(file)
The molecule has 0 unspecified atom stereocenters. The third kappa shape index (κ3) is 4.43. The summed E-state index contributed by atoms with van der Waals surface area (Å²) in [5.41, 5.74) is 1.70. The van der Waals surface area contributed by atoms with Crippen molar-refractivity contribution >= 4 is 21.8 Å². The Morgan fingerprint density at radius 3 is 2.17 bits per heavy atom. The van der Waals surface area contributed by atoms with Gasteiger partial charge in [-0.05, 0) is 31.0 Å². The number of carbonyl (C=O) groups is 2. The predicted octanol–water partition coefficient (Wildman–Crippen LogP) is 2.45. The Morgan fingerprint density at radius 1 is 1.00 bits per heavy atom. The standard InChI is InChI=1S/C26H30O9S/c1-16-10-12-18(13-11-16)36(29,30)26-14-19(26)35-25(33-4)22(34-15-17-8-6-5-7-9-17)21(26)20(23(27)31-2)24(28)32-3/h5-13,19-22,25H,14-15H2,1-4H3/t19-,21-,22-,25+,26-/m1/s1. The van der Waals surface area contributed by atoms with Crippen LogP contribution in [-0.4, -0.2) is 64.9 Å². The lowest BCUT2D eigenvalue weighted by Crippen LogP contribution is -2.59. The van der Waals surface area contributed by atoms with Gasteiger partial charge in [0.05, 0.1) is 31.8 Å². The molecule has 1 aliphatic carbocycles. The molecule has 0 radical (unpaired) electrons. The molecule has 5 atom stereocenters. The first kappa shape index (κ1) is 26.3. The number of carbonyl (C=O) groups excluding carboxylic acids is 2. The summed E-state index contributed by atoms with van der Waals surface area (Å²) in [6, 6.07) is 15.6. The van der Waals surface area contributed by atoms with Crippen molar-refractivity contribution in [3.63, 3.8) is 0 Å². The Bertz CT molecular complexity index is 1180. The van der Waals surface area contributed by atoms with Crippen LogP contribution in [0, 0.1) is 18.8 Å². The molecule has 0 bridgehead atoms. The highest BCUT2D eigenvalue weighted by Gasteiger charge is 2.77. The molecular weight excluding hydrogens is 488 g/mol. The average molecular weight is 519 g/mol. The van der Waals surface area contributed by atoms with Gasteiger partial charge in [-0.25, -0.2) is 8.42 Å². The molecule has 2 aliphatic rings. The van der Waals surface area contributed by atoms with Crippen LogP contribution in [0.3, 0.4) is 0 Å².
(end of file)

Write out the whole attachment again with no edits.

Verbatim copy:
The molecule has 0 unspecified atom stereocenters. The third kappa shape index (κ3) is 4.43. The summed E-state index contributed by atoms with van der Waals surface area (Å²) in [5.41, 5.74) is 1.70. The van der Waals surface area contributed by atoms with Crippen molar-refractivity contribution >= 4 is 21.8 Å². The Morgan fingerprint density at radius 3 is 2.17 bits per heavy atom. The van der Waals surface area contributed by atoms with Gasteiger partial charge in [-0.05, 0) is 31.0 Å². The number of carbonyl (C=O) groups is 2. The predicted octanol–water partition coefficient (Wildman–Crippen LogP) is 2.45. The Morgan fingerprint density at radius 1 is 1.00 bits per heavy atom. The standard InChI is InChI=1S/C26H30O9S/c1-16-10-12-18(13-11-16)36(29,30)26-14-19(26)35-25(33-4)22(34-15-17-8-6-5-7-9-17)21(26)20(23(27)31-2)24(28)32-3/h5-13,19-22,25H,14-15H2,1-4H3/t19-,21-,22-,25+,26-/m1/s1. The van der Waals surface area contributed by atoms with Crippen LogP contribution in [-0.4, -0.2) is 64.9 Å². The lowest BCUT2D eigenvalue weighted by Crippen LogP contribution is -2.59. The van der Waals surface area contributed by atoms with Gasteiger partial charge in [0.05, 0.1) is 31.8 Å². The molecule has 1 aliphatic carbocycles. The molecule has 0 radical (unpaired) electrons. The molecule has 5 atom stereocenters. The first kappa shape index (κ1) is 26.3. The number of carbonyl (C=O) groups excluding carboxylic acids is 2. The summed E-state index contributed by atoms with van der Waals surface area (Å²) in [6, 6.07) is 15.6. The van der Waals surface area contributed by atoms with Crippen molar-refractivity contribution in [3.63, 3.8) is 0 Å². The Bertz CT molecular complexity index is 1180. The van der Waals surface area contributed by atoms with Crippen LogP contribution in [0, 0.1) is 18.8 Å². The molecule has 0 bridgehead atoms. The highest BCUT2D eigenvalue weighted by Gasteiger charge is 2.77. The molecular weight excluding hydrogens is 488 g/mol. The average molecular weight is 519 g/mol. The van der Waals surface area contributed by atoms with Gasteiger partial charge in [-0.25, -0.2) is 8.42 Å². The molecule has 2 aliphatic rings. The van der Waals surface area contributed by atoms with Crippen LogP contribution in [0.3, 0.4) is 0 Å².